Best Practice Unit

The NGO sector is increasingly responsible for a growing proportion and range of service delivery in the child and family welfare area. ACWA’s role is to support the sector’s capacity to provide high quality services that result in good outcomes for children, young people and families.

The NGO sector has a history of commitment and leadership in the area of quality assurance. The Best Practice Unit (BPU) builds on this history and the expertise already developed by ACWA members across training, practice and research. The BPU seeks to underpin the sector’s current growth by developing a workforce building strategy and developing accessible pathways for professional development for staff within the sector. It will also work with members in identifying best practice models and the development of an outcomes and evidence base for capturing the effectiveness of NGO sector work.

Code of Ethics

Suggested steps in using the ACWA Code of Ethics:

  1. Identify the ethical issue
  2. Read through the CoE and identify the values/principles that are relevant
  3. Discuss/consider the values/principles and how they intersect and inform your thinking
  4. Arrive at a considered position or decision
  5. Record your decision

Purpose of the ACWA Best Practice Unit

To provide information, resources and training to support key areas of practice in NSW and to raise the standard of practice across the whole NGO sector, to ensure children and young people receive high levels of practice.

The Unit defines best practice, and investigates models of practice in key areas. It also undertakes work to enhance the ability of agencies to collect data related to robust systems that will provide for the measurement of outcomes using staged steps to the implementation of new initiatives.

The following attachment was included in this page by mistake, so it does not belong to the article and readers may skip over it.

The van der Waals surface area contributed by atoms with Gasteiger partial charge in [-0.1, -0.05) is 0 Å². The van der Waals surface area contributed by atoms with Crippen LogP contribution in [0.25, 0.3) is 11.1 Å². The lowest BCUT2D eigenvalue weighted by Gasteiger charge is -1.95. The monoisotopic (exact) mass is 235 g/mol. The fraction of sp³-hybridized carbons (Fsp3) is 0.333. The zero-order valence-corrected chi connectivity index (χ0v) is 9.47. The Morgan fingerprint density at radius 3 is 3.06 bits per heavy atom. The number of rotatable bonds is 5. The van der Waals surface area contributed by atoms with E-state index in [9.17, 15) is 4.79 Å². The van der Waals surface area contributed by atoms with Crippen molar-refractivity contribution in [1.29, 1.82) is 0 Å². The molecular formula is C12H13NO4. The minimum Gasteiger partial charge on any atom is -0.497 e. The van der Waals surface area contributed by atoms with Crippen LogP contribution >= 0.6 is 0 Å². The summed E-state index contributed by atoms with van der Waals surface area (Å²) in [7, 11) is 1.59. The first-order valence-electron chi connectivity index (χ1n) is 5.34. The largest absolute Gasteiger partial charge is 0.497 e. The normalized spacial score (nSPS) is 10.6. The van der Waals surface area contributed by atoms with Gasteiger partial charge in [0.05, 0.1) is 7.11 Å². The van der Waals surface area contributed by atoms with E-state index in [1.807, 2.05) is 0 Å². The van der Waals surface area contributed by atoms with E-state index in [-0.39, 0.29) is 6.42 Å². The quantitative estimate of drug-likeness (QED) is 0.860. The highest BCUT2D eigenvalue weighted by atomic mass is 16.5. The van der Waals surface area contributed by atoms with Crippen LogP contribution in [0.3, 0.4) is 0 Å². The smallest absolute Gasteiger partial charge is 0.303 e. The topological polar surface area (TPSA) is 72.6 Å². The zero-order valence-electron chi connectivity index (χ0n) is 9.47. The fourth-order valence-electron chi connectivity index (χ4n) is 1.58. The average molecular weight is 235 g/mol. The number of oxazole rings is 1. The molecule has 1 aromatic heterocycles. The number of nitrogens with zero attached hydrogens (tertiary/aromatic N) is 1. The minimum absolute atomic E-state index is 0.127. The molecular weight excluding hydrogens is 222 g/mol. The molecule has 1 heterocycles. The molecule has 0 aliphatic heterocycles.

The ACWA Best Practice Unit always test decisions against the principle of what is in the best interests of the child - outlined in the framework below.


Three Strands of Work

ACWA Best Practice Framework

(Each section of the Framework links to a section further down page - please use the number to find the related text)

1. Best Interest of the Child.

This involves always testing practice decisions against the question:

“What is in the best interests of this child?”

  • With key systems, support and plans being put in place to meet the individual child or young person’s needs.
  • Starting with accurate assessment or re-assessment of the child or young person’s needs on entry into care.
  • Children and young people are to be involved in the decisions and plans that affect them, taking into account their age and ability.
  • Children and young people are to always have at least one significant relationship.
  • Young people are to be provided with the opportunity to learn independent living skills, develop relationships and to have the resources to support them, to the best of their ability – benefiting from clear planning and support.

Children and young people are to then have the opportunity to experience:

  • Greater safety, as well as more consistent support and care.
  • With greater placement stability - leading to improved wellbeing, health and educational outcomes.
  • And, as they are to be consulted on decisions, to feel more confident and empowered.

2. Children’s welfare practice framework.

Key principles:

Improving positive experiences for children and young people, especially Aboriginal and Torres Strait Islander children and young people, to strengthen the sector’s ability to respond to the needs of children, young people and families.

Creating a unifying framework that provides consistent best practice amongst organisations delivering services to vulnerable children, young people and their families.

Resourcing so that expertise and services are equally accessible, regardless of geographical location, socio-economic status or cultural background.